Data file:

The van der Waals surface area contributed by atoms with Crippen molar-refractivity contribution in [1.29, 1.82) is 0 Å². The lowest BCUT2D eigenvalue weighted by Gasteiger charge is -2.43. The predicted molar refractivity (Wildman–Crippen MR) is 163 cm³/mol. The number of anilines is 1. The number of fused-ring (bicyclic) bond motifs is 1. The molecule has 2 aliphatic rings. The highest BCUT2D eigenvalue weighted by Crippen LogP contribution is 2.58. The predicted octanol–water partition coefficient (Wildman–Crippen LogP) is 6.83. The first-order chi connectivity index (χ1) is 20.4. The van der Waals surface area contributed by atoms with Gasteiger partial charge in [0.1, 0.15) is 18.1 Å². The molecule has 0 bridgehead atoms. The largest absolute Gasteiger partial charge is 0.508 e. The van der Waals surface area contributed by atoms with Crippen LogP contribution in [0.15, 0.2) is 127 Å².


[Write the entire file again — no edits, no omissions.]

The van der Waals surface area contributed by atoms with Crippen molar-refractivity contribution in [1.29, 1.82) is 0 Å². The lowest BCUT2D eigenvalue weighted by Gasteiger charge is -2.43. The predicted molar refractivity (Wildman–Crippen MR) is 163 cm³/mol. The number of anilines is 1. The number of fused-ring (bicyclic) bond motifs is 1. The molecule has 2 aliphatic rings. The highest BCUT2D eigenvalue weighted by Crippen LogP contribution is 2.58. The predicted octanol–water partition coefficient (Wildman–Crippen LogP) is 6.83. The first-order chi connectivity index (χ1) is 20.4. The van der Waals surface area contributed by atoms with Gasteiger partial charge in [0.1, 0.15) is 18.1 Å². The molecule has 0 bridgehead atoms. The largest absolute Gasteiger partial charge is 0.508 e. The van der Waals surface area contributed by atoms with Crippen LogP contribution in [0.15, 0.2) is 127 Å².